Fireflies used to be common along Tokyo’s Sumida River. Last year, the Tokyo Hotaru (Firefly) festival celebrated w 100,000 LED lights floating through central Tokyo Continue reading
Last week I posted about Konstantin Dimopoulos’ Blue Trees, Houston installation art project.
This is just a quick post to let you know that the artist is working on a new landscape art installation in Norcross, GA.
A few years ago I was lucky enough to spend a few months living in and traveling around Australia, and people always ask me what my favorite part of the trip was. I went diving off the Great Barrier Reef,
I saw the sun set over the Indian Ocean
and stayed at a crocodile shaped hotel in the middle of Kakadu National Park.
The thing that I liked the most, however, was the way that art was woven into the public space and public infrastructure. Think about the millions of person-hours spent commuting every day. Now imagine yourself driving down the highway, which would you rather look at?
This a tunnel portal on the Eastlink freeway outside Melbourne. In the words of designers Wood/Marsh PTY Ltd Architecture, “Conceptually the desire was to create a large scale sculptural object that extended over the entire project… The integration of public art along the freeway helps to enrich the project and Melbourne’s urban fabric.”
The jewel-like panels of colored acrylic in these noise walls along the Eastlink Freeway are public art that is enjoyed by millions of people every year, and “the tunnel portals and bridge structures, draw directly from the master palette so that a concise and coherent outcome is achieved.”
On the earlier Eastern Freeway Extension, the intention was to create “… a series of interconnected arcs that, read in series, form a complete architectural sculpture.”“The height and location of these shapes are positioned in direct response to acoustic requirements, the roadway and proximity of adjacent buildings and landforms.” The final contextual reading is with the landscape… ”The relationship of sculptural form and landscape provides a stimulating environment for passive activity away from and in contrast to the traffic.” Those same arcing forms are echoed in their work on the Tullamarine Freeway.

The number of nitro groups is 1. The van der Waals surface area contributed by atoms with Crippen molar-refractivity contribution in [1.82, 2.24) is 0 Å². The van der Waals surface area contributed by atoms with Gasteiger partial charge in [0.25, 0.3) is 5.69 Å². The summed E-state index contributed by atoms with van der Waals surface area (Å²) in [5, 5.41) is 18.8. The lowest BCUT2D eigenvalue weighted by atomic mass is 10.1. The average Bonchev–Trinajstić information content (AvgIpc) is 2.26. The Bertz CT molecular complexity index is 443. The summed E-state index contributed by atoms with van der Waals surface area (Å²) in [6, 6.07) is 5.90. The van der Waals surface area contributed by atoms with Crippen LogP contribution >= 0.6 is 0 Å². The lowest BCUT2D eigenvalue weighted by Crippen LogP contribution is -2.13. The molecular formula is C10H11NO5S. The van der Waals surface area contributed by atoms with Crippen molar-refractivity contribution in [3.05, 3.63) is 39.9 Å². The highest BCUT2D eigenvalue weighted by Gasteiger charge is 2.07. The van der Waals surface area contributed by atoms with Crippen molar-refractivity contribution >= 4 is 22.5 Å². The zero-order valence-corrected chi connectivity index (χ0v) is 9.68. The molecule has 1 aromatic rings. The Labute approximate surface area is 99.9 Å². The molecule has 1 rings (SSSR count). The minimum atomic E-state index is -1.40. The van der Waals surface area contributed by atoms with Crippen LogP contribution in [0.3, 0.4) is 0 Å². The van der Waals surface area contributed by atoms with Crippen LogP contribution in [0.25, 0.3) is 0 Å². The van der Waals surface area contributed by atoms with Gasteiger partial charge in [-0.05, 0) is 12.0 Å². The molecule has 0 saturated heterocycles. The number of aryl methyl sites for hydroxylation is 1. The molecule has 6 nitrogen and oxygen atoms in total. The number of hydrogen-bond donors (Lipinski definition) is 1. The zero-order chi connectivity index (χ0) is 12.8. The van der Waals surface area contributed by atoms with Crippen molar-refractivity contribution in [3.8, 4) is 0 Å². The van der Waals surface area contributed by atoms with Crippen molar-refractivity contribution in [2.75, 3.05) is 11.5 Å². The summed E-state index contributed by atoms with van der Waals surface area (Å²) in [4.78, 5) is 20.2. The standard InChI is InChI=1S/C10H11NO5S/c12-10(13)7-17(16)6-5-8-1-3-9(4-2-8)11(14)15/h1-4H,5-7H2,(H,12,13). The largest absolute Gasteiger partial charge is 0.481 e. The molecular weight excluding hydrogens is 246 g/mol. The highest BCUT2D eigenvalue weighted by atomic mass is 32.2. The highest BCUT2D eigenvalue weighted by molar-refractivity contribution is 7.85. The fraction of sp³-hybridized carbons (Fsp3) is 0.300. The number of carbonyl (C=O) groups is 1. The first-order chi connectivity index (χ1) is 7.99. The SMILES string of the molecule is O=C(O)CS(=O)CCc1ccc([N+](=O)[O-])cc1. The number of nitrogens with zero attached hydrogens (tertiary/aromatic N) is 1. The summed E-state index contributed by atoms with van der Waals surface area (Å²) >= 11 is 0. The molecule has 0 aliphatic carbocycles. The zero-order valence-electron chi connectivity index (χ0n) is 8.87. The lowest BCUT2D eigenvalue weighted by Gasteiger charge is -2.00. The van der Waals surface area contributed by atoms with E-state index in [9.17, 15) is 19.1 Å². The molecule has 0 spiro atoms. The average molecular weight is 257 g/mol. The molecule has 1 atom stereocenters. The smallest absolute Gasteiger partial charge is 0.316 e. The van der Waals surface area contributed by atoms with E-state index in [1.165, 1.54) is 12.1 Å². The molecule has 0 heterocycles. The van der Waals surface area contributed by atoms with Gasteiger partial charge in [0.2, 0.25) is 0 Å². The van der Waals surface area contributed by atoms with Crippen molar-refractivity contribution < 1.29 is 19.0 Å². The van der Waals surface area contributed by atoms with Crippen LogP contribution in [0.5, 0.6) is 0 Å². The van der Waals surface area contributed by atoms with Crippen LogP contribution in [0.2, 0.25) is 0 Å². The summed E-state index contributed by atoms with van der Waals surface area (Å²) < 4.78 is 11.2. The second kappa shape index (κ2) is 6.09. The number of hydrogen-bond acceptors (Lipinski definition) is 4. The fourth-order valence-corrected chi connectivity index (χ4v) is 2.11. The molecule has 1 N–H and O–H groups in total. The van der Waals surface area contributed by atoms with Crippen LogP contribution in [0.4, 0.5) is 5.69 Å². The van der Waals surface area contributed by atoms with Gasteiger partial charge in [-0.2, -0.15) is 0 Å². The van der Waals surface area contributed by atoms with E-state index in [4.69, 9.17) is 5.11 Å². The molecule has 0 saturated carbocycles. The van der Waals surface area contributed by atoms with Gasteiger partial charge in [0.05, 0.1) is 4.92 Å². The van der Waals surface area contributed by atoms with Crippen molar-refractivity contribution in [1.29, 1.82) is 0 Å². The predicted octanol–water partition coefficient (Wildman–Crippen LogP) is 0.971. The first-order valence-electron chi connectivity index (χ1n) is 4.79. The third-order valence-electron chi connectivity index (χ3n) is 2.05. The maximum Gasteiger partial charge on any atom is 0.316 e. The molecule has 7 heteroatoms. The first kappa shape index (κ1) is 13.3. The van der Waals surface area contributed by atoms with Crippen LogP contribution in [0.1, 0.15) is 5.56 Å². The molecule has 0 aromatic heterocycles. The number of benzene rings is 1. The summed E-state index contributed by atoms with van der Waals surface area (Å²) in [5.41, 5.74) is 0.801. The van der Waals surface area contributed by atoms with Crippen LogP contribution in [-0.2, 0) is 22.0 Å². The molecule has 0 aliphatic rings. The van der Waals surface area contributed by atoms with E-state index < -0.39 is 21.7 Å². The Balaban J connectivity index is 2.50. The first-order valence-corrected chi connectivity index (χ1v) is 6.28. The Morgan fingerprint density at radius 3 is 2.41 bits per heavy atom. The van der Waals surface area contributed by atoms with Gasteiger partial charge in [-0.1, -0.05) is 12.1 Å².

The Geelong Ring Road, also by Wood Marsh Architects, “draws from contextual references that reside in the landscape and character of the region. The horizontal datum of the planar fields, and the oxidized basaltic boulders, have provided the fundamental vocabulary for our [design]. We have adopted a taut, metal fence for the sound barrier walls, clad predominantly in corten steel. This finish, when oxidized gives reference to both basalt and the rich soil of the region. Typically the walls run in straight lines with subtle changes in direction to give a crisp finish to the sound barrier in contrast to the geometry of the road. Further highlights have been added through the use of brightly coloured acrylic. These elements form the natural punctuation marks that we see existing contextually throughout the region. Across the various sections if the road subtle changes are introduced to give a sense of place without compromising the sense of a continuous journey.
And that, my friends, is what public art and landscape art are all about.
Artist Konstantin Dimopoulos uses crushed lapis lazuli & water to turn trees in Houston brilliant blue with the help of more than 200 volunteers Continue reading
If I were to imagine what visitors from another planet or dimension would look like, those “alien encounters” would look like Barry Underwood’s installation art. Continue reading
Lee Eunyeol’s light installations make it look as if stars have fallen to the earth… Continue reading
Work in progress photos of Konstantin Dimopoulos’ latest installation of The Blue Trees in Seattle Continue reading
These photographs of the installations in the series the Blue Trees by artist, Konstantine Dimopoulos, are some of the most beautiful things I have seen in ages. Using environmentally friendly blue pigment, he has painstakingly painted the trunks and branches … Continue reading